Iran missile system tested, rhetoric sharpened on eve of NATO summit

Iran missile system: Iran tested a new air-defense system and lashed out at NATO as the military alliance prepared to meet this weekend in Lisbon, Portugal. Iran has long sought homegrown air defenses.

By , Staff Writer

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    This photo, released by the Iranian army, claims to show the launching of a Shahin missile in armed forces war games, outside the city of Semnan, about 140 miles east of Tehran, Thursday, Nov. 18.
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Iran tested a new air-defense system and stepped up its anti-West rhetoric Thursday on the eve of NATO's annual meeting in Lisbon. At the top of the military alliance's agenda are plans for a missile-defense network in Europeprimarily aimed at Iran’s growing ballistic missile capabilities – and the nine-year war in Afghanistan.

President Mahmoud Ahmadinejad declared that NATO had no future, likened the array of sanctions against Iran over its nuclear program to be no more bothersome than a “mosquito,” and warned against “thinking as aggressors.”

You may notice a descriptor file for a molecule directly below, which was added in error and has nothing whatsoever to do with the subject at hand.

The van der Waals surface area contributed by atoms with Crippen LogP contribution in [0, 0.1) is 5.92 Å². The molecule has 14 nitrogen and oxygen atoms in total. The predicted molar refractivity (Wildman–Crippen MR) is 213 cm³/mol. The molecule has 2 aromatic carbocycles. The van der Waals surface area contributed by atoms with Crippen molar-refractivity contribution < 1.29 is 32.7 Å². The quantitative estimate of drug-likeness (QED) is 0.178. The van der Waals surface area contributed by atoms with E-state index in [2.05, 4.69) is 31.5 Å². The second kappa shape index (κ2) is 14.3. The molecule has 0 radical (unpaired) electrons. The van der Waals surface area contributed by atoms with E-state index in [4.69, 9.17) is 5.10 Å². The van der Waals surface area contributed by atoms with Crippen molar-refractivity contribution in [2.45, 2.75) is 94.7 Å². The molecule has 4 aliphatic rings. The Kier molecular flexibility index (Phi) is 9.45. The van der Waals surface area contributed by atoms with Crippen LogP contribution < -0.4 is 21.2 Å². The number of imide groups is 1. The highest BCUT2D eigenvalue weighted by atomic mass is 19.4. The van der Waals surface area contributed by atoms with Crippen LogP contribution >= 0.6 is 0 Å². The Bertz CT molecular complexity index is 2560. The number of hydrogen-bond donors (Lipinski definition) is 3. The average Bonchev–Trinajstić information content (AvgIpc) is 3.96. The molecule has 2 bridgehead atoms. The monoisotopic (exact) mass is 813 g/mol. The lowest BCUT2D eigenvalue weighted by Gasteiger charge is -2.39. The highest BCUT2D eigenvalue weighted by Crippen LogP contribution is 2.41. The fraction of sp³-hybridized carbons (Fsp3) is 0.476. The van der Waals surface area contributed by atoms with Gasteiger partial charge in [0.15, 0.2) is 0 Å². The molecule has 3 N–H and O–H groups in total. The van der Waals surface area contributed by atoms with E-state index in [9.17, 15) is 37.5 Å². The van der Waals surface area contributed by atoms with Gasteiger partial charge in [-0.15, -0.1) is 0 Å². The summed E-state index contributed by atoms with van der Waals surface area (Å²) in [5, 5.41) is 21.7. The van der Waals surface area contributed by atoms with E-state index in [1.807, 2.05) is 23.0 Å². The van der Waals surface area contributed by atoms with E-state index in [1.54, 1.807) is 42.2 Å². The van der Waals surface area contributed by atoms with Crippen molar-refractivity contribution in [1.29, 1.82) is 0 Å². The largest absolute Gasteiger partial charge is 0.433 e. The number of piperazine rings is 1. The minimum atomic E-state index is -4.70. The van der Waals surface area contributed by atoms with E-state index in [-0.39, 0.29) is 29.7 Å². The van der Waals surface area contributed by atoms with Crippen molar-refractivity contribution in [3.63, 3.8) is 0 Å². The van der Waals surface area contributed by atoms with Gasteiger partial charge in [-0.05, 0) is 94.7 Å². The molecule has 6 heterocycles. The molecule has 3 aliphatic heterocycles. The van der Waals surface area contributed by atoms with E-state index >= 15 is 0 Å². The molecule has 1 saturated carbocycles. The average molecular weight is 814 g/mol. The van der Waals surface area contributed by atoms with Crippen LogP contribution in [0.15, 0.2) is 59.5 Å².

“We regard NATO decisionmakers as politically backward, and their decisions are of no significance to us, because they are incapable of playing a role in future developments,” Mr. Ahmadinejad declared. “Experience shows that NATO leaders have had a wrong interpretation of international events and all their decisions are based on false information.”

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Besides the rhetoric, which comes as Iran and world powers prepare to sit down Dec. 5 to discuss Iran’s nuclear programs, the Islamic Republic also this week launched a five-day air defense exercise to showcase home-grown capabilities.

Iran has frequently made exaggerated and unverifiable claims of military prowess and self-sufficiency. But as pressure from outside grows about Iran’s nuclear ambitions, and Iran’s economy increasingly feels the bite of sanctions, analysts say, the latest repeated claims of invincibility sound more political than potent.

Iran claims to have developed an air-defense system as effective as the Russian S-300, which it has sought to buy for years to protect its nuclear installations. Moscow canceled the deal in September after a fourth round of UN Security Council sanctions was placed on Iran.

Experts doubt that Iran has replicated the Russian S-300, which defends against aircraft and cruise and ballistic missiles, and has a range of 90 miles. The US and Israel, anxious that Iran in fact wants to build a bomb, have not ruled out military strikes; Iran says its atomic effort aims only to produce nuclear power.